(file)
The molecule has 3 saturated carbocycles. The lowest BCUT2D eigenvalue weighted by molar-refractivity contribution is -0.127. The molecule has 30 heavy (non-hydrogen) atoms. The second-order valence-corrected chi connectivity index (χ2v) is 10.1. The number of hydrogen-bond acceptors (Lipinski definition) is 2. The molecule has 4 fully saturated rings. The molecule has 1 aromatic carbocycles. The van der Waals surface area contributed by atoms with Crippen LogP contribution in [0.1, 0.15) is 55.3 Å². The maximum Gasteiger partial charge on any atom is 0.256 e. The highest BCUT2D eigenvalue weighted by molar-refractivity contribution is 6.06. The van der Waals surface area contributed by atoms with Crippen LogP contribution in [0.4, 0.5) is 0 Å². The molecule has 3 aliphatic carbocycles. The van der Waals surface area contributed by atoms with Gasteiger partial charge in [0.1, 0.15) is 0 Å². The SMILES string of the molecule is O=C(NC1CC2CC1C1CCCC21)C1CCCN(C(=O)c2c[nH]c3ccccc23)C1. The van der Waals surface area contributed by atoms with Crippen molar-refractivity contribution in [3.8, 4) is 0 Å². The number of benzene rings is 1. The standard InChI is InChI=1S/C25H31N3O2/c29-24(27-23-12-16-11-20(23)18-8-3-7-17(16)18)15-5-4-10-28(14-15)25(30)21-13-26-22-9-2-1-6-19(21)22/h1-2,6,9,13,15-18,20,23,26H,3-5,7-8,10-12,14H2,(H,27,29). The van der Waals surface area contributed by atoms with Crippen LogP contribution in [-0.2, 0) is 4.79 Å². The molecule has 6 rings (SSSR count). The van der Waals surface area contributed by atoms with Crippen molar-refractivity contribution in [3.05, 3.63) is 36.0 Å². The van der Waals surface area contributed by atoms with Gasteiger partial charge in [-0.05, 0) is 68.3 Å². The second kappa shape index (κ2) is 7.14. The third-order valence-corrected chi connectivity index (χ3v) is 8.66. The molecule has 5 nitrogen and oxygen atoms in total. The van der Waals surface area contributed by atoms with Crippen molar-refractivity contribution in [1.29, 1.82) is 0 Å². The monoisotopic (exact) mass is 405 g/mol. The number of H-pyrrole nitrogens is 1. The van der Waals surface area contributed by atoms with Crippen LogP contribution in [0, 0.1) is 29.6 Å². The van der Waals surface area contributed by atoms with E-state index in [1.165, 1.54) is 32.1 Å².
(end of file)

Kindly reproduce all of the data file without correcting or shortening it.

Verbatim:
The molecule has 3 saturated carbocycles. The lowest BCUT2D eigenvalue weighted by molar-refractivity contribution is -0.127. The molecule has 30 heavy (non-hydrogen) atoms. The second-order valence-corrected chi connectivity index (χ2v) is 10.1. The number of hydrogen-bond acceptors (Lipinski definition) is 2. The molecule has 4 fully saturated rings. The molecule has 1 aromatic carbocycles. The van der Waals surface area contributed by atoms with Crippen LogP contribution in [0.1, 0.15) is 55.3 Å². The maximum Gasteiger partial charge on any atom is 0.256 e. The highest BCUT2D eigenvalue weighted by molar-refractivity contribution is 6.06. The van der Waals surface area contributed by atoms with Crippen LogP contribution in [0.4, 0.5) is 0 Å². The molecule has 3 aliphatic carbocycles. The van der Waals surface area contributed by atoms with Gasteiger partial charge in [0.1, 0.15) is 0 Å². The SMILES string of the molecule is O=C(NC1CC2CC1C1CCCC21)C1CCCN(C(=O)c2c[nH]c3ccccc23)C1. The van der Waals surface area contributed by atoms with Crippen molar-refractivity contribution in [3.8, 4) is 0 Å². The number of benzene rings is 1. The standard InChI is InChI=1S/C25H31N3O2/c29-24(27-23-12-16-11-20(23)18-8-3-7-17(16)18)15-5-4-10-28(14-15)25(30)21-13-26-22-9-2-1-6-19(21)22/h1-2,6,9,13,15-18,20,23,26H,3-5,7-8,10-12,14H2,(H,27,29). The van der Waals surface area contributed by atoms with Crippen LogP contribution in [-0.2, 0) is 4.79 Å². The molecule has 6 rings (SSSR count). The van der Waals surface area contributed by atoms with Crippen molar-refractivity contribution in [3.05, 3.63) is 36.0 Å². The van der Waals surface area contributed by atoms with Gasteiger partial charge in [-0.05, 0) is 68.3 Å². The second kappa shape index (κ2) is 7.14. The third-order valence-corrected chi connectivity index (χ3v) is 8.66. The molecule has 5 nitrogen and oxygen atoms in total. The van der Waals surface area contributed by atoms with Crippen molar-refractivity contribution in [1.29, 1.82) is 0 Å². The monoisotopic (exact) mass is 405 g/mol. The number of H-pyrrole nitrogens is 1. The van der Waals surface area contributed by atoms with Crippen LogP contribution in [0, 0.1) is 29.6 Å². The van der Waals surface area contributed by atoms with E-state index in [1.165, 1.54) is 32.1 Å².